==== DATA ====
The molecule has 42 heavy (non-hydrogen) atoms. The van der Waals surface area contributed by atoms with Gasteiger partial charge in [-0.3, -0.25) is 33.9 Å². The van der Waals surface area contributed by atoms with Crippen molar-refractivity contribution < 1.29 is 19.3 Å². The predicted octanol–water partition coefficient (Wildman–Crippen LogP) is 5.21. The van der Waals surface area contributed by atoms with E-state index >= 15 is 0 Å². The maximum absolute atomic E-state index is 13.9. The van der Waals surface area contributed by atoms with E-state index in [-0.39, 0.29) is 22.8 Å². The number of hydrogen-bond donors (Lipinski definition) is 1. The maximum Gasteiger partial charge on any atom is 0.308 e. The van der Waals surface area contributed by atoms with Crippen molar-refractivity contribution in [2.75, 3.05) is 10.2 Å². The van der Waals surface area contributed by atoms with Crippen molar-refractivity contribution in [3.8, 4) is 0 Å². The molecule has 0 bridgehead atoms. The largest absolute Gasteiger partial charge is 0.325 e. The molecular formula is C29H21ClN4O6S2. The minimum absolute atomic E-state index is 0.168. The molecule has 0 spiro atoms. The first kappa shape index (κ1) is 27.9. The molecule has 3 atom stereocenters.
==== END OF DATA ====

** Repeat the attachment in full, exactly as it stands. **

The molecule has 42 heavy (non-hydrogen) atoms. The van der Waals surface area contributed by atoms with Gasteiger partial charge in [-0.3, -0.25) is 33.9 Å². The van der Waals surface area contributed by atoms with Crippen molar-refractivity contribution < 1.29 is 19.3 Å². The predicted octanol–water partition coefficient (Wildman–Crippen LogP) is 5.21. The van der Waals surface area contributed by atoms with E-state index >= 15 is 0 Å². The maximum absolute atomic E-state index is 13.9. The van der Waals surface area contributed by atoms with E-state index in [-0.39, 0.29) is 22.8 Å². The number of hydrogen-bond donors (Lipinski definition) is 1. The maximum Gasteiger partial charge on any atom is 0.308 e. The van der Waals surface area contributed by atoms with Crippen molar-refractivity contribution in [2.75, 3.05) is 10.2 Å². The van der Waals surface area contributed by atoms with Crippen molar-refractivity contribution in [3.8, 4) is 0 Å². The molecule has 0 bridgehead atoms. The largest absolute Gasteiger partial charge is 0.325 e. The molecular formula is C29H21ClN4O6S2. The minimum absolute atomic E-state index is 0.168. The molecule has 0 spiro atoms. The first kappa shape index (κ1) is 27.9. The molecule has 3 atom stereocenters.